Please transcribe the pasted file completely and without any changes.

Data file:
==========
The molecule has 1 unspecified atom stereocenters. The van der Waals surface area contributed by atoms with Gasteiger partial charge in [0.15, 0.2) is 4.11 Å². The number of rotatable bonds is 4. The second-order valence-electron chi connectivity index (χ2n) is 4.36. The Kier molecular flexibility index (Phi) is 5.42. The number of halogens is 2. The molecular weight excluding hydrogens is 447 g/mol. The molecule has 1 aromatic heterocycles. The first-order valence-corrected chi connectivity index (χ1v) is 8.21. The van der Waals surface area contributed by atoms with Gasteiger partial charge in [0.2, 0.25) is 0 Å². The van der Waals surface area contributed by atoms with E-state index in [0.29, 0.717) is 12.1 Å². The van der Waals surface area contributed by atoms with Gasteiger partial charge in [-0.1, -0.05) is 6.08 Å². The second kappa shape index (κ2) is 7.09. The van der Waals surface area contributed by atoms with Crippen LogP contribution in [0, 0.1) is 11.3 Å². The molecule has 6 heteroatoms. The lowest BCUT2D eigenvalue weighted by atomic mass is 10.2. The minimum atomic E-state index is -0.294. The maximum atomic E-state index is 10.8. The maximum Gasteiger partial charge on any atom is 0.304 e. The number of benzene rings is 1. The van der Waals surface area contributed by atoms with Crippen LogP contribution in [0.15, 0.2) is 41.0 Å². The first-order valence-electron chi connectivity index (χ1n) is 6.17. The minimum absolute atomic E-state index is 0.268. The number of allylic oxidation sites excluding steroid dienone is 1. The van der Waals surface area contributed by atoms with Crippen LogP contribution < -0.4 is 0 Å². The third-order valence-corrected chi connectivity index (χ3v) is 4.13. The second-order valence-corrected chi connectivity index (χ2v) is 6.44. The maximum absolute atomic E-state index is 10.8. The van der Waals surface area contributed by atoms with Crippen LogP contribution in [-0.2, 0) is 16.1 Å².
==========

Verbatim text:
The molecule has 1 unspecified atom stereocenters. The van der Waals surface area contributed by atoms with Gasteiger partial charge in [0.15, 0.2) is 4.11 Å². The number of rotatable bonds is 4. The second-order valence-electron chi connectivity index (χ2n) is 4.36. The Kier molecular flexibility index (Phi) is 5.42. The number of halogens is 2. The molecular weight excluding hydrogens is 447 g/mol. The molecule has 1 aromatic heterocycles. The first-order valence-corrected chi connectivity index (χ1v) is 8.21. The van der Waals surface area contributed by atoms with Gasteiger partial charge in [0.2, 0.25) is 0 Å². The van der Waals surface area contributed by atoms with E-state index in [0.29, 0.717) is 12.1 Å². The van der Waals surface area contributed by atoms with Gasteiger partial charge in [-0.1, -0.05) is 6.08 Å². The second kappa shape index (κ2) is 7.09. The van der Waals surface area contributed by atoms with Crippen LogP contribution in [0, 0.1) is 11.3 Å². The molecule has 6 heteroatoms. The lowest BCUT2D eigenvalue weighted by atomic mass is 10.2. The minimum atomic E-state index is -0.294. The maximum atomic E-state index is 10.8. The maximum Gasteiger partial charge on any atom is 0.304 e. The number of benzene rings is 1. The van der Waals surface area contributed by atoms with Crippen LogP contribution in [0.15, 0.2) is 41.0 Å². The first-order valence-electron chi connectivity index (χ1n) is 6.17. The minimum absolute atomic E-state index is 0.268. The number of allylic oxidation sites excluding steroid dienone is 1. The van der Waals surface area contributed by atoms with Crippen LogP contribution < -0.4 is 0 Å². The third-order valence-corrected chi connectivity index (χ3v) is 4.13. The second-order valence-corrected chi connectivity index (χ2v) is 6.44. The maximum absolute atomic E-state index is 10.8. The van der Waals surface area contributed by atoms with Crippen LogP contribution in [-0.2, 0) is 16.1 Å².